How poly changes this

I have to give her time for her other relationships. It started out as time that I was giving her to date a guy she got interested in, but it quickly unfolded into something entirely different. We realized at some point that our time is actually ours. It’s kinda like this, our time, well that is our love. The time that we have is what we’re giving. There’s almost no difference whatsoever in love and time when your time is free.

Well, I never stopped wanting her love. I just didn’t or couldn’t realize that her love is her time. I thought I had to own her time, and that she was supposed to own mine. Well it’s clear that I don’t own her love, especially now. In the same exact way, I have no ownership whatsoever over her time. Any attempt to do so is false in any relationship. Even your employer doesn’t own your time. You are trading it at best, but they can’t own your ability to give it to someone else. It’s truly yours, and any relationship that attempts to build from the concept that your time can be owned by someone else is a terrible relationship you should avoid.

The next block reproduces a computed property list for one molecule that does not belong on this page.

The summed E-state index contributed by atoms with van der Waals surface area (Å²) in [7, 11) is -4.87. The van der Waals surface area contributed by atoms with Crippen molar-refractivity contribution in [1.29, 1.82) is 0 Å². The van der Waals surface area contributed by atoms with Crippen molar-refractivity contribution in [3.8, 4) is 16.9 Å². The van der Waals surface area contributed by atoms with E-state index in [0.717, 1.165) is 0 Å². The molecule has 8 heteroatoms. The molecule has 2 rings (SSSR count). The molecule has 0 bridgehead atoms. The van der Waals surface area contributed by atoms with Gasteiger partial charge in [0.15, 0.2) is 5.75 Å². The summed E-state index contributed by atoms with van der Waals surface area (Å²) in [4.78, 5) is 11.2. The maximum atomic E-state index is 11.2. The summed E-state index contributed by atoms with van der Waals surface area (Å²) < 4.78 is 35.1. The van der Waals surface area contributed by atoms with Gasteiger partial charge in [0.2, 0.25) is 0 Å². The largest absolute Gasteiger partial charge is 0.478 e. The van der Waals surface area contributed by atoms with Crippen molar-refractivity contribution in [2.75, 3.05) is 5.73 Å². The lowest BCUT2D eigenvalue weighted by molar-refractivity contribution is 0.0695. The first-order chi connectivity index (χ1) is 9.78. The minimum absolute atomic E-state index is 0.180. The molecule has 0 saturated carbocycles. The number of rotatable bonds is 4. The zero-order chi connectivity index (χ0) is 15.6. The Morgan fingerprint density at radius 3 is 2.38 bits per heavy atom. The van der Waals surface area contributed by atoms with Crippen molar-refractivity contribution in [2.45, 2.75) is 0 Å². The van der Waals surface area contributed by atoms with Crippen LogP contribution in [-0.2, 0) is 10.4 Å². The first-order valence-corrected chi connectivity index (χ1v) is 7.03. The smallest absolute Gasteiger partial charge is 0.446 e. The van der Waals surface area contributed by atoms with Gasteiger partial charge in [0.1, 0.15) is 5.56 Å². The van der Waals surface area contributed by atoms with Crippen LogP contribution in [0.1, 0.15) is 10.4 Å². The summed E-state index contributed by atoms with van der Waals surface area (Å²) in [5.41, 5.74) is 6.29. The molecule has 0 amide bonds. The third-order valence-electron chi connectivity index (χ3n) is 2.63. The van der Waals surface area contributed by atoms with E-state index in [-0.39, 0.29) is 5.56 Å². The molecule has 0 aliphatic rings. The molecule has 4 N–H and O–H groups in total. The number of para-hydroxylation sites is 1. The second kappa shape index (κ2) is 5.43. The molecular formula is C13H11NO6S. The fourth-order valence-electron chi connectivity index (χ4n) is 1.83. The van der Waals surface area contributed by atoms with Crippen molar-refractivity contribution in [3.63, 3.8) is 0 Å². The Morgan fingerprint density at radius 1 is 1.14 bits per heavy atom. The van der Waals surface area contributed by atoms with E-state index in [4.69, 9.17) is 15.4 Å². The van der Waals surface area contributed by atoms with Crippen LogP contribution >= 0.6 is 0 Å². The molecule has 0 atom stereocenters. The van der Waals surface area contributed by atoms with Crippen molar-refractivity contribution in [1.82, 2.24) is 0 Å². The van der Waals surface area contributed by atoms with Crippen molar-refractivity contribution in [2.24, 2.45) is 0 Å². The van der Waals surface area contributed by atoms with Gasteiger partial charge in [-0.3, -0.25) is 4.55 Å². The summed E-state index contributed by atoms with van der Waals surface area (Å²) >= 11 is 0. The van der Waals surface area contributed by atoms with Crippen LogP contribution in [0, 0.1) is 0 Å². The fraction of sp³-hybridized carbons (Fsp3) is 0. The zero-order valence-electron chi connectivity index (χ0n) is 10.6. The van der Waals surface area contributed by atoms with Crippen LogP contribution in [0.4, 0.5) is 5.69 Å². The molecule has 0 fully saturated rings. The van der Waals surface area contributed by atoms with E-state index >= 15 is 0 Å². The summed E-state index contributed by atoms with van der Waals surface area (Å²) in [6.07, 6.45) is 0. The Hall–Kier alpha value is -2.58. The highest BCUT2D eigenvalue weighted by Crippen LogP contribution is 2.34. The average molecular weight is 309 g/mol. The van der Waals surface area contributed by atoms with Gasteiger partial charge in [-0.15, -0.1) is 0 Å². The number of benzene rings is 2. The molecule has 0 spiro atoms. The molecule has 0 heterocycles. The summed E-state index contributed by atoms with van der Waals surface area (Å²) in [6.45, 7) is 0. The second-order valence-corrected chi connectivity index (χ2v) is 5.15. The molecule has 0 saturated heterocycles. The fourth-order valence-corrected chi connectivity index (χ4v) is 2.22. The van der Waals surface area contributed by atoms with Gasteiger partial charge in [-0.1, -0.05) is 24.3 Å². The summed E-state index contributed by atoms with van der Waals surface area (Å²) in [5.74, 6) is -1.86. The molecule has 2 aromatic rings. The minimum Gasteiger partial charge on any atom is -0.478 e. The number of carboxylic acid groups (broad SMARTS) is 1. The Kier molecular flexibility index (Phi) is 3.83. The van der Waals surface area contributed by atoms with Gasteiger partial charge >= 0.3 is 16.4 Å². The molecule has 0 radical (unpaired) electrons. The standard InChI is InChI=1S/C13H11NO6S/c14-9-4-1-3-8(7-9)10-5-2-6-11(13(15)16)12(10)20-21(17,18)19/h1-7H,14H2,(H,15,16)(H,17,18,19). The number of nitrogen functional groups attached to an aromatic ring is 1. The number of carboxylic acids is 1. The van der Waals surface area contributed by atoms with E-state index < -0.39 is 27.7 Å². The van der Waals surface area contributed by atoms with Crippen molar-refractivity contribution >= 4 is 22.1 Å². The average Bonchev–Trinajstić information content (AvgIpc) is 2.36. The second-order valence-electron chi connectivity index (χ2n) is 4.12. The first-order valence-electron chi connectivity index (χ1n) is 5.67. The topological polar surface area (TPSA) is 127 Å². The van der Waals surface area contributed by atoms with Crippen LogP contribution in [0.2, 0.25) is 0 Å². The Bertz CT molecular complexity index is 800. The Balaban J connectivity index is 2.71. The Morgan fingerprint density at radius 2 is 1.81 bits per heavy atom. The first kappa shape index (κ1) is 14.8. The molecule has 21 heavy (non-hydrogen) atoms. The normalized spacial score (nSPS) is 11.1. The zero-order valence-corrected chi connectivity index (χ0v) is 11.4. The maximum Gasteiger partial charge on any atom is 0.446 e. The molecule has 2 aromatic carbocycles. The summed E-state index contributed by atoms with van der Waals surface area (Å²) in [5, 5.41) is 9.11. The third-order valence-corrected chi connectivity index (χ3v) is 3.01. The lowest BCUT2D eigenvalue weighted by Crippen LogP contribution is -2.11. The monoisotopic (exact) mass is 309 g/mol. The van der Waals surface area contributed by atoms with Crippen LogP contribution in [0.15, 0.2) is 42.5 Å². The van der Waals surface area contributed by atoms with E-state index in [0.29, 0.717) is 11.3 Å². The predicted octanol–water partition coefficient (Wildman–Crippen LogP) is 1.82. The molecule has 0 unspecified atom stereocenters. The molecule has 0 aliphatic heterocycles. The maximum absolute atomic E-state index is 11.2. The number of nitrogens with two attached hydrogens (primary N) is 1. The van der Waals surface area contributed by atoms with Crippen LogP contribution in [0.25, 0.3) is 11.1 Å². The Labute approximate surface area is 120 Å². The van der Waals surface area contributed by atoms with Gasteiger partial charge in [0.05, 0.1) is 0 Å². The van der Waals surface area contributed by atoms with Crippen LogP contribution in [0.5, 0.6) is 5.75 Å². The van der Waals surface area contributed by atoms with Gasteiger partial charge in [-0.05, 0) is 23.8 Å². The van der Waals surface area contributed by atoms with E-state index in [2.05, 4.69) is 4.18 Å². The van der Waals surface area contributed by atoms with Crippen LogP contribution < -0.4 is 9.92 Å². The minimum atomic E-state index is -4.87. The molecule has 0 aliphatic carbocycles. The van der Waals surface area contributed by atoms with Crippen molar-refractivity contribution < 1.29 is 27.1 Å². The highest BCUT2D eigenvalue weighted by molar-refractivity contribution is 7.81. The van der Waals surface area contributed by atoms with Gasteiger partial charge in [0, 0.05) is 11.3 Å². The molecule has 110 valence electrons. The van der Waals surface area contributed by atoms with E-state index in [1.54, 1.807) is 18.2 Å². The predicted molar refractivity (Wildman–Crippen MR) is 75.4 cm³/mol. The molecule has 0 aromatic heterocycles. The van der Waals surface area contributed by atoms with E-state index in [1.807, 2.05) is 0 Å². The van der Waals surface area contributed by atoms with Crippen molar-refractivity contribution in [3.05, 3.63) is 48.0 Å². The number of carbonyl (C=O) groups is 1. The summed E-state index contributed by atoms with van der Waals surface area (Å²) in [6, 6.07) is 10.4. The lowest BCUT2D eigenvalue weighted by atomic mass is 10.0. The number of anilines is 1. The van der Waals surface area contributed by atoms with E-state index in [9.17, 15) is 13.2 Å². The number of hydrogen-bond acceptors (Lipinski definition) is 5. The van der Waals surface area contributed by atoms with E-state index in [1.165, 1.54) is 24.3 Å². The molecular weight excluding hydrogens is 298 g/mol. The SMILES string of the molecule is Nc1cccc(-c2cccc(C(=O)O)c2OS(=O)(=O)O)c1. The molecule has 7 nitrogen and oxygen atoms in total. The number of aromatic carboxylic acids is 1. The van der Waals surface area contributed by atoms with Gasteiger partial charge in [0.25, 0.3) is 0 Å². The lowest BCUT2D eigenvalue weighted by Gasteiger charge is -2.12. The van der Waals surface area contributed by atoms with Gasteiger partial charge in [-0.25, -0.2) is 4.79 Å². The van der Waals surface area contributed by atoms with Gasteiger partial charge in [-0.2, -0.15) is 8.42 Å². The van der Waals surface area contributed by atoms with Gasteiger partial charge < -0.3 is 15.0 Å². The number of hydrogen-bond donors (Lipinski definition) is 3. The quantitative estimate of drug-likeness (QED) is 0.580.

But that’s all a little beside the point. As soon as I realized that her time was hers, I wanted some of it. I wanted to earn some of her love. Not all of her time, but some. My separate kingdoms that I’d painstaking built over years vanished so suddenly, that it was like they’d never been there. The event made so much sudden sense to me that I saw this sort of necessary folly of what I’d been doing with extreme clarity. Polyamory has been more about excising unreasonable parts of my world-view, rather than adopting an alien one.

She lets me do whatever I want with my time. I want to give lots of it to her. She wants to ensure that I give her some of my time, and I want to ensure that she gives me some of hers. I let her do whatever she really wants. What we really want to do serves us both as an excellent compass for which way we want to go. It works out so simply and beautifully.